Promoting his new book during an interview with NBC host Matt Lauer that aired on the network last night, President Bush defended his decision to authorize the waterboarding of terror suspects during his administration. Bush said it “saved lives” and was legal “[b]ecause the lawyer said it was legal.” “I am not a lawyer,” he added, “but you got to trust the judgment of people around you.” The Times of London reports that Bush reveals in his book that waterboarding “helped break up plots to attack American military and diplomatic facilities abroad, Heathrow Airport and Canary Wharf in London, and multiple targets in the United States.”
However, the Times also reports today that British officials dispute the assertion that waterboarding saved lives:
A former British government minister has cast doubt on President Bush’s claims that torturing terror suspects prevented terror attacks on London as Number 10 disputed his assertion that waterboarding does not constitute torture.
[Foreign Office minister] Kim Howells said he was not convinced that plots to attack Heathrow and Canary Wharf were foiled because of information obtained by waterboarding Khalid Sheikh Mohammed, Abu Zubaydah and one other high profile suspect in Guantánamo Bay. [...] “I don’t think there was any doubt there were real plots,” Mr Howells told the BBC Radio 4 Today programme. “Where I doubt what President Bush has said is that this, what we regard as torture, actually produced information which was instrumental in preventing those plots coming to fruition. I’m not convinced of that.”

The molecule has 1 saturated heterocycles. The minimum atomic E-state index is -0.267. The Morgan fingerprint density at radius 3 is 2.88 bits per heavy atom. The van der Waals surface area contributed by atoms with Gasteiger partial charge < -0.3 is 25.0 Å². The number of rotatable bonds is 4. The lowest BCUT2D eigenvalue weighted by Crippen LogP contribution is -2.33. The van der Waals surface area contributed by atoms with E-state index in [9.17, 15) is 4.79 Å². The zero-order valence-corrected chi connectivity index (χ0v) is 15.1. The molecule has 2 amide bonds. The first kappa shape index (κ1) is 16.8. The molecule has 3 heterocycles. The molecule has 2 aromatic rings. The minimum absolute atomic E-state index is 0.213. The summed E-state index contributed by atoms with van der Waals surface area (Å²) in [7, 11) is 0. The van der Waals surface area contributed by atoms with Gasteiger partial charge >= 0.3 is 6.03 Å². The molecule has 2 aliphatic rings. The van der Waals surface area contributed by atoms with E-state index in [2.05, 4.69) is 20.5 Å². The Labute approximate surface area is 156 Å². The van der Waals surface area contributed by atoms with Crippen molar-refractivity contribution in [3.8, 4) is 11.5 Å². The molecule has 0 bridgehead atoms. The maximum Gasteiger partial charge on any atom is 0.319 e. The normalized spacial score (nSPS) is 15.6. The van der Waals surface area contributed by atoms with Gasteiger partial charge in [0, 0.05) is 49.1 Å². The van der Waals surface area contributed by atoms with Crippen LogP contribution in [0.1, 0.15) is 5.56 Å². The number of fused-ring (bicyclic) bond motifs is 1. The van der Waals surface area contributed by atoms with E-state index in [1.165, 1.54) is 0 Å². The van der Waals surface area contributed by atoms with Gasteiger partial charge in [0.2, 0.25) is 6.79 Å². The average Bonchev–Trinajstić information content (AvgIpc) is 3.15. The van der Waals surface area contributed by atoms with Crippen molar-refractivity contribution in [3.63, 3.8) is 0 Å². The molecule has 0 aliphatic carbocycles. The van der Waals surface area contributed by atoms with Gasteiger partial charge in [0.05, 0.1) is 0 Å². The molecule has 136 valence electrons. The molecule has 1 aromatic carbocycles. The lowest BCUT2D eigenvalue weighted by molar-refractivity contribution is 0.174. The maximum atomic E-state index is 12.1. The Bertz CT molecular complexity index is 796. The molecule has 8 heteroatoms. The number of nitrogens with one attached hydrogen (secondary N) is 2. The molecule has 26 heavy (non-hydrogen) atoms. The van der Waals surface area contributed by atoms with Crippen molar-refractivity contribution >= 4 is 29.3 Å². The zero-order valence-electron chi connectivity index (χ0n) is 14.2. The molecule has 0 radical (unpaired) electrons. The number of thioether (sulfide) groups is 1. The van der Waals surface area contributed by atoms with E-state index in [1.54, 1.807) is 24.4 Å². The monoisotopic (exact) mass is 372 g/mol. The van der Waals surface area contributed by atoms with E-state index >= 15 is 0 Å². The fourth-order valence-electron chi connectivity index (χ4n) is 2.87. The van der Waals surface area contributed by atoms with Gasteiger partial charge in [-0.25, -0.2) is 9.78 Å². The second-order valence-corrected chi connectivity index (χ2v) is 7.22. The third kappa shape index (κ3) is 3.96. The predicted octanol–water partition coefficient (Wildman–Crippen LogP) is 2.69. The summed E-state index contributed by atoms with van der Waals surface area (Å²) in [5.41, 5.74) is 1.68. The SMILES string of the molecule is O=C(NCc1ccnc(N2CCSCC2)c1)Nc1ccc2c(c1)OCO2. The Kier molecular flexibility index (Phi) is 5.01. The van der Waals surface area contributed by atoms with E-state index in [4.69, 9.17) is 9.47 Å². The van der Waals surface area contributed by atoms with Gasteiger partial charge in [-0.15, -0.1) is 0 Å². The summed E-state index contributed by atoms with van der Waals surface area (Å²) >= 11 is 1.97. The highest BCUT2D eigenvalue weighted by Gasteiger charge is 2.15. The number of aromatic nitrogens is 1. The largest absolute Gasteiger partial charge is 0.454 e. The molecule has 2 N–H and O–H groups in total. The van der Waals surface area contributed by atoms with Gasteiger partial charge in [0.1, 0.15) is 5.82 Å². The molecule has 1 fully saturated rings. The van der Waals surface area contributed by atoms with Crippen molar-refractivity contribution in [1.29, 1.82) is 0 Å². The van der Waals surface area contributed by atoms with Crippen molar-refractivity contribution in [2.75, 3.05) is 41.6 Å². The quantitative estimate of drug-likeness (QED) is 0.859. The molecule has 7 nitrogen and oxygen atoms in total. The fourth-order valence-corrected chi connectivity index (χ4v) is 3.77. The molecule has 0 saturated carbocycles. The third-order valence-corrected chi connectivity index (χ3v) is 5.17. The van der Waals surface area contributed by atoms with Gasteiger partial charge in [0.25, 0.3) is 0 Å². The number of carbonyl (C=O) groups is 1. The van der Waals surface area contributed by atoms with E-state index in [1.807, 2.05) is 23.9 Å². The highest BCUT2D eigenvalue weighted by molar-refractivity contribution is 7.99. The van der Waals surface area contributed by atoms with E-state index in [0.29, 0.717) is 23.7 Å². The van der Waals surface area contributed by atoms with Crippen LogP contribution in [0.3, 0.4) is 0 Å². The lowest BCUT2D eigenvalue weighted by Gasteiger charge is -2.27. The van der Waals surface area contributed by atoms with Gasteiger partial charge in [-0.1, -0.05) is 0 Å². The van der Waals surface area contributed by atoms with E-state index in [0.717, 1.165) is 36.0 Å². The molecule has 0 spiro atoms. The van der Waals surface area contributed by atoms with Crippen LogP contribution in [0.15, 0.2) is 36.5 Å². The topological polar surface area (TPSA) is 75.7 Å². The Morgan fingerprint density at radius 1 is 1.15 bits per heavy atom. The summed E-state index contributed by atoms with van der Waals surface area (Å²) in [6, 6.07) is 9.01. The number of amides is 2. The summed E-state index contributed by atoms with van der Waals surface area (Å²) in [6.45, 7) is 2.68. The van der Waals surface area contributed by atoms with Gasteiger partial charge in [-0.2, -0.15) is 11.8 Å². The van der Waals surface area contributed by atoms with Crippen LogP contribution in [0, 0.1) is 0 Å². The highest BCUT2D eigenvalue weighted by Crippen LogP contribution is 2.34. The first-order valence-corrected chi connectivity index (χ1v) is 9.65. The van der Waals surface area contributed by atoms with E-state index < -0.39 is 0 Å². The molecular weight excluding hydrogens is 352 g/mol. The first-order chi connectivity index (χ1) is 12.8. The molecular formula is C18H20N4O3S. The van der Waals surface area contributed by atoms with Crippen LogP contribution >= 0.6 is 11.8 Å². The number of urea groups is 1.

At the same time Downing Street said the Government still considered waterboarding — or simulated drowning — to be torture. “It comes under that definition in our view,” a spokesman said.
Although Bush claims that waterboarding is legal, he seems a bit uncomfortable saying that it can be used on Americans. When Lauer asked if it is legal for foreigners to waterboard Americans, both in and out of military uniform, Bush refused to answer:
LAUER: So if it’s legal, President Bush, and if an American is taken into custody in a foreign country, not necessarily a uniformed American.
BUSH: Look, I am not going to debate the issue, Matt. I really –
LAUER: I’m just asking. Would it be OK for a foreign country to waterboard an American soldier?
BUSH: It’s – all I ask is that people read the book. And they can reach the same conclusion if they would have made the same decision I made or not.
“Waterboarding is torture; torture is illegal under international law,” said Amnesty International’s Steve Ballinger. “So President Bush’s statement is an admission that a crime has been committed.” Tom Porteous, the UK Director of Human Rights Watch said, “There is no point having international justice for petty African dictators if you can’t apply it to the leaders of powerful countries like the US. … “I’m not saying that [Bush’s] claim that torture evidence prevented terror attacks has no credibility whatsoever, but no evidence has been presented.”